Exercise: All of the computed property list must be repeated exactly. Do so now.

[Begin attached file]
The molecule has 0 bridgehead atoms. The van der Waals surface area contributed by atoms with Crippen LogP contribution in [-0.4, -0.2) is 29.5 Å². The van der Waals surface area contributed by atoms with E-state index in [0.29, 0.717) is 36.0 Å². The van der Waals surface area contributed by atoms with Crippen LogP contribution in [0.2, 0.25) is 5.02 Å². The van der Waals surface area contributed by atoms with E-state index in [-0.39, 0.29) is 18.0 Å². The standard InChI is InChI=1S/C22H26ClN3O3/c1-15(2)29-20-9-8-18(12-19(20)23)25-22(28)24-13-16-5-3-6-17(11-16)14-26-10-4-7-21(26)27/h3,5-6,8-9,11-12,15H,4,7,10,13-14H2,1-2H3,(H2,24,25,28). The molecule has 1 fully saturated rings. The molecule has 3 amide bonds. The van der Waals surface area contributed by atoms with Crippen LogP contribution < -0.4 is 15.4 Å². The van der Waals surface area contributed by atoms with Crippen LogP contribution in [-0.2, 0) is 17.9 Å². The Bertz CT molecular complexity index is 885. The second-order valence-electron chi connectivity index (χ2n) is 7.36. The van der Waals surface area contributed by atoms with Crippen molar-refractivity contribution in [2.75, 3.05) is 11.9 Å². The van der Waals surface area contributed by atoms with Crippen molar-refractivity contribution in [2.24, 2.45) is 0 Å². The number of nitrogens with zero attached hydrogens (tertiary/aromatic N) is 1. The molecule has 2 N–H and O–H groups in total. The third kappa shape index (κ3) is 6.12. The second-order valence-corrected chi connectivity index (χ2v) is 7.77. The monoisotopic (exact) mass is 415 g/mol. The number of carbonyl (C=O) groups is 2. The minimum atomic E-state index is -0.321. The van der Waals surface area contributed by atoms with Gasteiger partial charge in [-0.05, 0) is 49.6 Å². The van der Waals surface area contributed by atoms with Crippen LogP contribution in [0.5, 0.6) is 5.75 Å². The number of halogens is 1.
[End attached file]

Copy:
The molecule has 0 bridgehead atoms. The van der Waals surface area contributed by atoms with Crippen LogP contribution in [-0.4, -0.2) is 29.5 Å². The van der Waals surface area contributed by atoms with E-state index in [0.29, 0.717) is 36.0 Å². The van der Waals surface area contributed by atoms with Crippen LogP contribution in [0.2, 0.25) is 5.02 Å². The van der Waals surface area contributed by atoms with E-state index in [-0.39, 0.29) is 18.0 Å². The standard InChI is InChI=1S/C22H26ClN3O3/c1-15(2)29-20-9-8-18(12-19(20)23)25-22(28)24-13-16-5-3-6-17(11-16)14-26-10-4-7-21(26)27/h3,5-6,8-9,11-12,15H,4,7,10,13-14H2,1-2H3,(H2,24,25,28). The molecule has 1 fully saturated rings. The molecule has 3 amide bonds. The van der Waals surface area contributed by atoms with Crippen LogP contribution < -0.4 is 15.4 Å². The van der Waals surface area contributed by atoms with Crippen LogP contribution in [-0.2, 0) is 17.9 Å². The Bertz CT molecular complexity index is 885. The second-order valence-electron chi connectivity index (χ2n) is 7.36. The van der Waals surface area contributed by atoms with Crippen molar-refractivity contribution in [2.75, 3.05) is 11.9 Å². The van der Waals surface area contributed by atoms with Crippen molar-refractivity contribution in [2.24, 2.45) is 0 Å². The number of nitrogens with zero attached hydrogens (tertiary/aromatic N) is 1. The molecule has 2 N–H and O–H groups in total. The third kappa shape index (κ3) is 6.12. The second-order valence-corrected chi connectivity index (χ2v) is 7.77. The monoisotopic (exact) mass is 415 g/mol. The number of carbonyl (C=O) groups is 2. The minimum atomic E-state index is -0.321. The van der Waals surface area contributed by atoms with Gasteiger partial charge in [-0.05, 0) is 49.6 Å². The van der Waals surface area contributed by atoms with Crippen LogP contribution in [0.5, 0.6) is 5.75 Å². The number of halogens is 1.